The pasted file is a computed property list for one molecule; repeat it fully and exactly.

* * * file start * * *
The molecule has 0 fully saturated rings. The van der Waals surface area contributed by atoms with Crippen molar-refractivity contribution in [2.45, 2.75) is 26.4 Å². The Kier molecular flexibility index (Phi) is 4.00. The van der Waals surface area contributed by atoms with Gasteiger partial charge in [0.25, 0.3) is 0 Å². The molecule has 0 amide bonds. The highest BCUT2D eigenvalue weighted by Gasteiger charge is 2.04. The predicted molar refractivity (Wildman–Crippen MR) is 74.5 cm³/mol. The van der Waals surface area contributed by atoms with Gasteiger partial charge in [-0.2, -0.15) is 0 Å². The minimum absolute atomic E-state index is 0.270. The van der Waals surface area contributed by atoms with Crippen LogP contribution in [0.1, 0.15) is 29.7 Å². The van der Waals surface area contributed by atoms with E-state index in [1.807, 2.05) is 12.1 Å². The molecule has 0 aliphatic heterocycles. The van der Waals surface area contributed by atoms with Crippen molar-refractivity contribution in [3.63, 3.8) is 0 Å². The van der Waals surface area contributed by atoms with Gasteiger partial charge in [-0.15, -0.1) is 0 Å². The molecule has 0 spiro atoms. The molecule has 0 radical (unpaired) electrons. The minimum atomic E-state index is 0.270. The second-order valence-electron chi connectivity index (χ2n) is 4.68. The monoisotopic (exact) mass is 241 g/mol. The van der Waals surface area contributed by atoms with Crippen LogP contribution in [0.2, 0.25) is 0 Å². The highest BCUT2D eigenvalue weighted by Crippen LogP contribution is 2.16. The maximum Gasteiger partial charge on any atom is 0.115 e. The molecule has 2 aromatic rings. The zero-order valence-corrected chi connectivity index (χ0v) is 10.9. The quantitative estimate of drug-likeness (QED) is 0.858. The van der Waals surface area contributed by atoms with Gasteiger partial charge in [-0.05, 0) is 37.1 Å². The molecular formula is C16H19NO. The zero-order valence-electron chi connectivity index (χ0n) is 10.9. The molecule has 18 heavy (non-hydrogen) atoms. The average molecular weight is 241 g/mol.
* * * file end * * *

The molecule has 0 fully saturated rings. The van der Waals surface area contributed by atoms with Crippen molar-refractivity contribution in [2.45, 2.75) is 26.4 Å². The Kier molecular flexibility index (Phi) is 4.00. The van der Waals surface area contributed by atoms with Gasteiger partial charge in [0.25, 0.3) is 0 Å². The molecule has 0 amide bonds. The highest BCUT2D eigenvalue weighted by Gasteiger charge is 2.04. The predicted molar refractivity (Wildman–Crippen MR) is 74.5 cm³/mol. The van der Waals surface area contributed by atoms with Gasteiger partial charge in [-0.2, -0.15) is 0 Å². The minimum absolute atomic E-state index is 0.270. The van der Waals surface area contributed by atoms with Crippen LogP contribution in [0.1, 0.15) is 29.7 Å². The van der Waals surface area contributed by atoms with E-state index in [1.807, 2.05) is 12.1 Å². The molecule has 0 aliphatic heterocycles. The van der Waals surface area contributed by atoms with Crippen molar-refractivity contribution in [3.63, 3.8) is 0 Å². The van der Waals surface area contributed by atoms with Gasteiger partial charge in [-0.15, -0.1) is 0 Å². The molecule has 0 spiro atoms. The molecule has 0 radical (unpaired) electrons. The minimum atomic E-state index is 0.270. The second-order valence-electron chi connectivity index (χ2n) is 4.68. The monoisotopic (exact) mass is 241 g/mol. The van der Waals surface area contributed by atoms with Crippen LogP contribution in [0.2, 0.25) is 0 Å². The highest BCUT2D eigenvalue weighted by Crippen LogP contribution is 2.16. The maximum Gasteiger partial charge on any atom is 0.115 e. The molecule has 2 aromatic rings. The zero-order valence-corrected chi connectivity index (χ0v) is 10.9. The quantitative estimate of drug-likeness (QED) is 0.858. The van der Waals surface area contributed by atoms with Gasteiger partial charge in [-0.05, 0) is 37.1 Å². The molecular formula is C16H19NO. The zero-order valence-electron chi connectivity index (χ0n) is 10.9. The molecule has 18 heavy (non-hydrogen) atoms. The average molecular weight is 241 g/mol.